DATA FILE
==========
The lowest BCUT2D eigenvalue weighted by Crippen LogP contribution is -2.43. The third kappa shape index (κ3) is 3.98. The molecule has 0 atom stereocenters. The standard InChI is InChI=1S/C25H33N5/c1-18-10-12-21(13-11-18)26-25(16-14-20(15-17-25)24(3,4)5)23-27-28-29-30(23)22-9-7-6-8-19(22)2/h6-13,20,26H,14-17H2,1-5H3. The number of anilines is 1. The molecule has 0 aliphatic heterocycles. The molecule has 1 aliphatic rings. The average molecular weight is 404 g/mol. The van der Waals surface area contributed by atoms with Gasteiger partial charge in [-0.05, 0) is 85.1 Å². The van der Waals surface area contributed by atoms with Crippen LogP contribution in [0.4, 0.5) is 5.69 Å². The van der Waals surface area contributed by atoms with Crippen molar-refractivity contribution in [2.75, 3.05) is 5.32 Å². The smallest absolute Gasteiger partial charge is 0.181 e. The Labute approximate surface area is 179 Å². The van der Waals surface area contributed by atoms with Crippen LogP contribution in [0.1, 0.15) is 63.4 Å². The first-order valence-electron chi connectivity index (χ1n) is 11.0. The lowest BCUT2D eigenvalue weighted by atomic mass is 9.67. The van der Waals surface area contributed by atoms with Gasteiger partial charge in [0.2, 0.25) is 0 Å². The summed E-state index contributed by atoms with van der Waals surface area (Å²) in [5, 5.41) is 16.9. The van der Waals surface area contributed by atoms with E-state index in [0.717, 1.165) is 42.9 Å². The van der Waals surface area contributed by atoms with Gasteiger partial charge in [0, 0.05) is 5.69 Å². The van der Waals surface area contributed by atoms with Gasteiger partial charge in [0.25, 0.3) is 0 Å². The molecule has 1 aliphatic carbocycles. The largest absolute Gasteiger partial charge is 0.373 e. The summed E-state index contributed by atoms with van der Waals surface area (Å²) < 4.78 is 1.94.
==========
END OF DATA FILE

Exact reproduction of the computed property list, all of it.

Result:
The lowest BCUT2D eigenvalue weighted by Crippen LogP contribution is -2.43. The third kappa shape index (κ3) is 3.98. The molecule has 0 atom stereocenters. The standard InChI is InChI=1S/C25H33N5/c1-18-10-12-21(13-11-18)26-25(16-14-20(15-17-25)24(3,4)5)23-27-28-29-30(23)22-9-7-6-8-19(22)2/h6-13,20,26H,14-17H2,1-5H3. The number of anilines is 1. The molecule has 0 aliphatic heterocycles. The molecule has 1 aliphatic rings. The average molecular weight is 404 g/mol. The van der Waals surface area contributed by atoms with Gasteiger partial charge in [-0.05, 0) is 85.1 Å². The van der Waals surface area contributed by atoms with Crippen LogP contribution in [0.4, 0.5) is 5.69 Å². The van der Waals surface area contributed by atoms with Crippen molar-refractivity contribution in [2.75, 3.05) is 5.32 Å². The smallest absolute Gasteiger partial charge is 0.181 e. The Labute approximate surface area is 179 Å². The van der Waals surface area contributed by atoms with Crippen LogP contribution in [0.1, 0.15) is 63.4 Å². The first-order valence-electron chi connectivity index (χ1n) is 11.0. The lowest BCUT2D eigenvalue weighted by atomic mass is 9.67. The van der Waals surface area contributed by atoms with Gasteiger partial charge in [0.2, 0.25) is 0 Å². The summed E-state index contributed by atoms with van der Waals surface area (Å²) in [5, 5.41) is 16.9. The van der Waals surface area contributed by atoms with E-state index in [0.717, 1.165) is 42.9 Å². The van der Waals surface area contributed by atoms with Gasteiger partial charge in [0, 0.05) is 5.69 Å². The van der Waals surface area contributed by atoms with Gasteiger partial charge in [0.25, 0.3) is 0 Å². The molecule has 1 aliphatic carbocycles. The largest absolute Gasteiger partial charge is 0.373 e. The summed E-state index contributed by atoms with van der Waals surface area (Å²) < 4.78 is 1.94.